Tree Stand Terror – Climbing Stands For Beginners8 min read
Let me start by saying, no one should be ashamed to say they are terrified, scared, or cautious of climbing tree stands. I have no shame in saying I was once extremely terrified of heights and the first time I used a climbing stand, I had convinced myself I’d never do it again. Now here I am with a very clear favor of using a climbing tree stand and I do so without unnecessary fear. I will always climb if able. Now let me tell you how I got here and a few tips as well as female centered safety views.
First off, let me show you my very first time using a climbing tree stand. Her I am in Kentucky on a public land hunt. Incase you can’t tell, I’m not very high up, 10 feet at best.
After I finally came down, I had made up my mind, I’d never climb again, I was terrified, wouldn’t move at all, more less shoot. I had done a few quick test runs at my house, but this was different. This was live and real. Let me rewind form here. My first advice if I could give any, would be to practice using the climbing stand in full gear, with your weapon, just as a real day of hunting would be. Every single step you would have to do if you were heading out to hunt.
- Wear full gear, all layers possible.
- Walk up to a tree with the stand on your back.
- Unhook , hook to tree.
- Get Into the stand.
- Hook boots in ( reasons why you wear gear when practicing)
- Climb up, bring up any gear hook to draw up.
- Get set with weapon.
- Stand up and reenact the motion if you bowhunt, make sure you can clear the lower stand piece and still feel comfortable.
- Repack gear.
- Attach and drop weapon.
- Begin decent.
- Unhook Stand.
- Carry out Stand.
Being a woman, we at times remember that we weigh less than some men. The way this effects a climbing stand is by how deep you get the teeth of your stand in to your tree. I try to stay away form pines also, they can be extremely sticky and hard to dig into, making it worse to get a good bite into it as it has a hard composition. It’s tempting, but I never use the motion of “ jumping/ bouncing ” to dig in my stand! use your weight on the distal end, the part you would be facing when seated to push down 2-3 times before you put weight on it. My stand currently is a sit and climb, so I can actually sit on mine and dig in this way before I stand and go up more. Be sure the tree is alive, without any visible damage and meet the size specifications and restrictions set by the tree stand company.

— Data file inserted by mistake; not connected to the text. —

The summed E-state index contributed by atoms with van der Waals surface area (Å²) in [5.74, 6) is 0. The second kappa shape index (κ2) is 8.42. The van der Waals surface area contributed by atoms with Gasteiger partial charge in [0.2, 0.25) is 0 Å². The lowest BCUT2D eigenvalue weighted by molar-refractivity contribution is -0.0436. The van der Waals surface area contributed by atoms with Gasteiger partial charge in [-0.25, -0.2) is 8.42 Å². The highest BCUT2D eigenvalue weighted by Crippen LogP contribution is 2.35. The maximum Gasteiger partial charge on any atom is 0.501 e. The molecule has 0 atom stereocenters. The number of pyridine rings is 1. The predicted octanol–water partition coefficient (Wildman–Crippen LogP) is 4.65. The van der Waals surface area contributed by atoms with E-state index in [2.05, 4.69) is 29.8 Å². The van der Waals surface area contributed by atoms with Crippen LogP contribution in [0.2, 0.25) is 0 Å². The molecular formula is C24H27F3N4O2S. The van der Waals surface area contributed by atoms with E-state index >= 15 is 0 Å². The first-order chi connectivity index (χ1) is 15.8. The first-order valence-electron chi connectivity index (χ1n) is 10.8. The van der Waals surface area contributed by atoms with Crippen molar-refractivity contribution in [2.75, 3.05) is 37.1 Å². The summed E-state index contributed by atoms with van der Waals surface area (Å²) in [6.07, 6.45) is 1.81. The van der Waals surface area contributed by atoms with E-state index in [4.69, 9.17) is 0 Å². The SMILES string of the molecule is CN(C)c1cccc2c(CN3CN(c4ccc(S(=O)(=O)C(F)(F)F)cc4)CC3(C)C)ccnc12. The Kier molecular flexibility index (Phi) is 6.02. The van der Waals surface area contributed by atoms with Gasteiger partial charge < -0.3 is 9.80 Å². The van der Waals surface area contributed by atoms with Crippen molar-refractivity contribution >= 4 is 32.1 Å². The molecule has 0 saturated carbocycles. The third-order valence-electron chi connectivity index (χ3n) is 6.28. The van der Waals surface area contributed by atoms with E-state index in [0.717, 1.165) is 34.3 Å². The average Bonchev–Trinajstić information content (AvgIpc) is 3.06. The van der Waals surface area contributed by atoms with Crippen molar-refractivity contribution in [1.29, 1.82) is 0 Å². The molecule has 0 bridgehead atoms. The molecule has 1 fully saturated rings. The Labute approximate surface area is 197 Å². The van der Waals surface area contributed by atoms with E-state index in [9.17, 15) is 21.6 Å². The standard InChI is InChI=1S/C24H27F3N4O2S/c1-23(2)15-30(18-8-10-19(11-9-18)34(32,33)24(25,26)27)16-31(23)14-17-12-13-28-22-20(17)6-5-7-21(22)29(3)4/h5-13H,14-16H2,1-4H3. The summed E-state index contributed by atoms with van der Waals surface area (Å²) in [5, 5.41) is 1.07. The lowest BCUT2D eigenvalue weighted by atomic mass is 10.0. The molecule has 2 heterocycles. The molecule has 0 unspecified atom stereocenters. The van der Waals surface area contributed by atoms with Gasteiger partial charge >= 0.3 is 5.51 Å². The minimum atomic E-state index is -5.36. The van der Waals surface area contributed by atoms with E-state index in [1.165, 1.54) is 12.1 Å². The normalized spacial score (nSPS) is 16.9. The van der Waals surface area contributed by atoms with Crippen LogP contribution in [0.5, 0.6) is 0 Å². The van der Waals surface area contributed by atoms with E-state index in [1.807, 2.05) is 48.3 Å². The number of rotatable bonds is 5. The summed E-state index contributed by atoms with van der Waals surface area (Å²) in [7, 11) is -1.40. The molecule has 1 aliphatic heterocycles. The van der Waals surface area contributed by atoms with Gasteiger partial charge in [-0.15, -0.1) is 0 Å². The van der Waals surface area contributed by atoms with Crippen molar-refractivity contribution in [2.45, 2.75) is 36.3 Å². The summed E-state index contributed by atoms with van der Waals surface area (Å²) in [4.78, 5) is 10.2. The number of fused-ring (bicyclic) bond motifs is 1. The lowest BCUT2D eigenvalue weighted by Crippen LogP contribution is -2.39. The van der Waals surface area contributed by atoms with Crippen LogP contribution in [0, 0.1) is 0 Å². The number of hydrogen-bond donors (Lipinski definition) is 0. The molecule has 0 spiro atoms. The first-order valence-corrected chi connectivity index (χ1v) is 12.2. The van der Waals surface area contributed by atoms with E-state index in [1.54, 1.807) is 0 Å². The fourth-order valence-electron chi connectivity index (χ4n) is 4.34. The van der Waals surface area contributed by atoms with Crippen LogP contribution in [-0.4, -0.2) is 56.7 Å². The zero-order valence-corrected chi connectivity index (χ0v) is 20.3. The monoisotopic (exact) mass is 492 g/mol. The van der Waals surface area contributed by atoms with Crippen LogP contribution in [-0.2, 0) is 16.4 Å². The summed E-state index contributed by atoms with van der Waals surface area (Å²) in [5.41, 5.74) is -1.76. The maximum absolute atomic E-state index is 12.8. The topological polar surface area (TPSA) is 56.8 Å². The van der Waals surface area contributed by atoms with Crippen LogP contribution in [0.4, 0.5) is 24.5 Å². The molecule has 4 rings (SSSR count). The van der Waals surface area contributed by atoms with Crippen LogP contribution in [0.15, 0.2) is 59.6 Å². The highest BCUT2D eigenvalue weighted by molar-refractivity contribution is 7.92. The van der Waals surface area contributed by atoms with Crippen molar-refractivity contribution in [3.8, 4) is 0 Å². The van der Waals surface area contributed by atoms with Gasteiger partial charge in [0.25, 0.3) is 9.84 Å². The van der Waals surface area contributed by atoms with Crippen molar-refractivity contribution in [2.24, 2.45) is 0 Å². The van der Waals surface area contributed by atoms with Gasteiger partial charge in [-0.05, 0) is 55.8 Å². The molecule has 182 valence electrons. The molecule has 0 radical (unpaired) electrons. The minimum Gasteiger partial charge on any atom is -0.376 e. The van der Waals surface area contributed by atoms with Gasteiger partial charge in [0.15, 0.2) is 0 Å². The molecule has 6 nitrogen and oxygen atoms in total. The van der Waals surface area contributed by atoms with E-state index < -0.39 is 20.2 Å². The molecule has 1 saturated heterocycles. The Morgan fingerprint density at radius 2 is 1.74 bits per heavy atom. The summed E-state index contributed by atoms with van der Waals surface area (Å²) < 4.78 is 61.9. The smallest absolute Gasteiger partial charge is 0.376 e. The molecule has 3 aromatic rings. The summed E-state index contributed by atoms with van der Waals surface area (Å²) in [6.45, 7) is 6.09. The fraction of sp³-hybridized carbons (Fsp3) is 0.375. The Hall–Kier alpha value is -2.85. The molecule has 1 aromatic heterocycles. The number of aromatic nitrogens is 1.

Early on I would carry out my stand every time, now I go the day before or more and hook up my stand. This is after I have already been out scouting, picked my spots, and cleared any problematic limbs or brush on the tree as well as the lanes. This is priceless In value , saves a lot of energy and time! I also learned to carry in my heavy coat or top layers.
How far in you have to go to reach your tree is not the issue here. What happened to me is regards heating up the climb and sweat while climbing, dead of winter cold makes no difference. Soon my base layers were wet, turning to chill when I cooled off, leading to me being froze in my stand. So now I pull up my heavy coat and vest after I am in my tree. When climbing , you will need to remember to move and adjust your security tree rope up the tree with you, don’t be like me and not pay attention. I have climbed over mine and had to come down a set to get back on track.
Remembering that there is no rush in how high to climb or how fast to accomplish climbing is helpful! If you are a big fan of early morning hunting, a lot a good hour to get into your tree the first few times, that way there is no rush. I know speaking for myself, I get extremely anxious every single time I head out to a tree! So if I think I’m being schedule and possibly missing my prime time, I am more prone to error in the rush. That only sets me back even more in the end because I will have to redo or undo something and start again.
Over all, the main thing I had to accept was that I was capable! I love the view I have in my tree and will climb every time if able. I have bags on my stand that hold various tools and of course snacks. I use a burlap Camo piece to help cover me and a 30’ retractable reel to pull up my weapon and gear so I know when I hit 30’. If doubt is heavy, practice some more!
My main message to drive home is simple! No one who is free of abnormal physical restrictions is incapable of using a climbing stand. There is not reason to think about physical aspects like short, thin, heavy, tall or lack of muscle. Safety is always key, before anything! Wear a harness, use a quality tree rope, let someone know you are out and where. Over all have fun, learn at your pace and don’t allow the judgement of another to dictate to your hunt.
Good luck and happy hunting!